How we do Internationalization

Reading Josh’s post on helpful Date/Time/TimeZone handling methods inspired me to write about how we deal with the complexities of internationalization and localization in our app.

When we started, we set out some principles for our framework, application, and any related code:

  • Data flowing into our system from external sources (human users, integrations, import, etc) will be normalized into a single unit to the maximum extent possible.
  • External recipients receiving data from our system will have the option of receiving the normalized or localized data (for example, export = normalized, web app = localized).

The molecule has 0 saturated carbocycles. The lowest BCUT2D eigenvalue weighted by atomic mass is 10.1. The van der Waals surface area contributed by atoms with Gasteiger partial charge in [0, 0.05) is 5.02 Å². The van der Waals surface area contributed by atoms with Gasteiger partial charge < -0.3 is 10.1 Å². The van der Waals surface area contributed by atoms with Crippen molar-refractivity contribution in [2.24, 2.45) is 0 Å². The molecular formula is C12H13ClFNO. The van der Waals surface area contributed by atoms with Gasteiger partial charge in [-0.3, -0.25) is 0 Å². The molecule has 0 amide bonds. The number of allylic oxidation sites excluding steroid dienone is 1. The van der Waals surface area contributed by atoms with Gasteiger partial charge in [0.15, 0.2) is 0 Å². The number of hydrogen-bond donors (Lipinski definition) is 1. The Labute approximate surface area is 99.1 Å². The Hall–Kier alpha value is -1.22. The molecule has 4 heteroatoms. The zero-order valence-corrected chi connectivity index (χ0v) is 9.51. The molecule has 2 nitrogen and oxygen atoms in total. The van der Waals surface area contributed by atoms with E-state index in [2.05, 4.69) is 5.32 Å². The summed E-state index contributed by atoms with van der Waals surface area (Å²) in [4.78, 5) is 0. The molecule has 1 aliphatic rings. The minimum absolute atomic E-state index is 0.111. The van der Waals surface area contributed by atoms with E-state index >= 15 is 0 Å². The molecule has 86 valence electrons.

• Raw unstructured input (such as the contents of text input fields) will not be normalized and will be treated as raw data (we won’t try to parse through text fields looking for dates, for example).

That first point requires a little bit of clarification because you quickly run into problems with, for example, currency.  So we refined it a little to say that only data which represents a unit for which there is a standard conversion will be normalized. Otherwise, the value will be stored with appropriate extra information.  A few examples might help explain this.

Safely Convertible Data

Physical measurements like length, width, weight, temperature, etc all have standard conversions (feet to meters, pounds to kilograms, Fahrenheit to Celsius, etc). We convert these into a standard unit (metric, Celsius, etc).  These kinds of measurements are pretty straightforward and the formulae for converting them are well known.  So unless someone decides to change the gravitational constant of the universe, you shouldn’t have much trouble here.